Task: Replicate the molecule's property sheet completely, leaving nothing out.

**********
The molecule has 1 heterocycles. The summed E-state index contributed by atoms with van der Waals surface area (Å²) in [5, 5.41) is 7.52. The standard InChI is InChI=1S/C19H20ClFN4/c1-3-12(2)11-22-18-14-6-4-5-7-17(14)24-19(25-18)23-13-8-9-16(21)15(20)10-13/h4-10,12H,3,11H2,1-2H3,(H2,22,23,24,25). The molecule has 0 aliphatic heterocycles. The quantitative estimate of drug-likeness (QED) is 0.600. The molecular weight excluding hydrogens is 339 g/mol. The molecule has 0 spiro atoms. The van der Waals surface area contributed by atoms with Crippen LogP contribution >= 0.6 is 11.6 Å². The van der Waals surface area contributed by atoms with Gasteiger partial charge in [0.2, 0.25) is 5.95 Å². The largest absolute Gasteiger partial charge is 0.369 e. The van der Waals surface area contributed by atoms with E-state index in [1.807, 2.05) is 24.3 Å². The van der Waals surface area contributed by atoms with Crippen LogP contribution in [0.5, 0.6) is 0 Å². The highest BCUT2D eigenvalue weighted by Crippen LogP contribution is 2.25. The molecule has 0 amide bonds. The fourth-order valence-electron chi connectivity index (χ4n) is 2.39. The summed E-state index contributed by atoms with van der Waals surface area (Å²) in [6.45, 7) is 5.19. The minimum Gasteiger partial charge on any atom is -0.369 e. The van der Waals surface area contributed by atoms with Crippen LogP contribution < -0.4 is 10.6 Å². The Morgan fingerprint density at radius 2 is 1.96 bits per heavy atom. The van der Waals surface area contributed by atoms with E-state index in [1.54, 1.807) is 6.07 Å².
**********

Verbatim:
The molecule has 1 heterocycles. The summed E-state index contributed by atoms with van der Waals surface area (Å²) in [5, 5.41) is 7.52. The standard InChI is InChI=1S/C19H20ClFN4/c1-3-12(2)11-22-18-14-6-4-5-7-17(14)24-19(25-18)23-13-8-9-16(21)15(20)10-13/h4-10,12H,3,11H2,1-2H3,(H2,22,23,24,25). The molecule has 0 aliphatic heterocycles. The quantitative estimate of drug-likeness (QED) is 0.600. The molecular weight excluding hydrogens is 339 g/mol. The molecule has 0 spiro atoms. The van der Waals surface area contributed by atoms with Crippen LogP contribution >= 0.6 is 11.6 Å². The van der Waals surface area contributed by atoms with Gasteiger partial charge in [0.2, 0.25) is 5.95 Å². The largest absolute Gasteiger partial charge is 0.369 e. The van der Waals surface area contributed by atoms with E-state index in [1.807, 2.05) is 24.3 Å². The van der Waals surface area contributed by atoms with Crippen LogP contribution in [0.5, 0.6) is 0 Å². The highest BCUT2D eigenvalue weighted by Crippen LogP contribution is 2.25. The molecule has 0 amide bonds. The fourth-order valence-electron chi connectivity index (χ4n) is 2.39. The summed E-state index contributed by atoms with van der Waals surface area (Å²) in [6.45, 7) is 5.19. The minimum Gasteiger partial charge on any atom is -0.369 e. The van der Waals surface area contributed by atoms with Crippen LogP contribution < -0.4 is 10.6 Å². The Morgan fingerprint density at radius 2 is 1.96 bits per heavy atom. The van der Waals surface area contributed by atoms with E-state index in [1.54, 1.807) is 6.07 Å².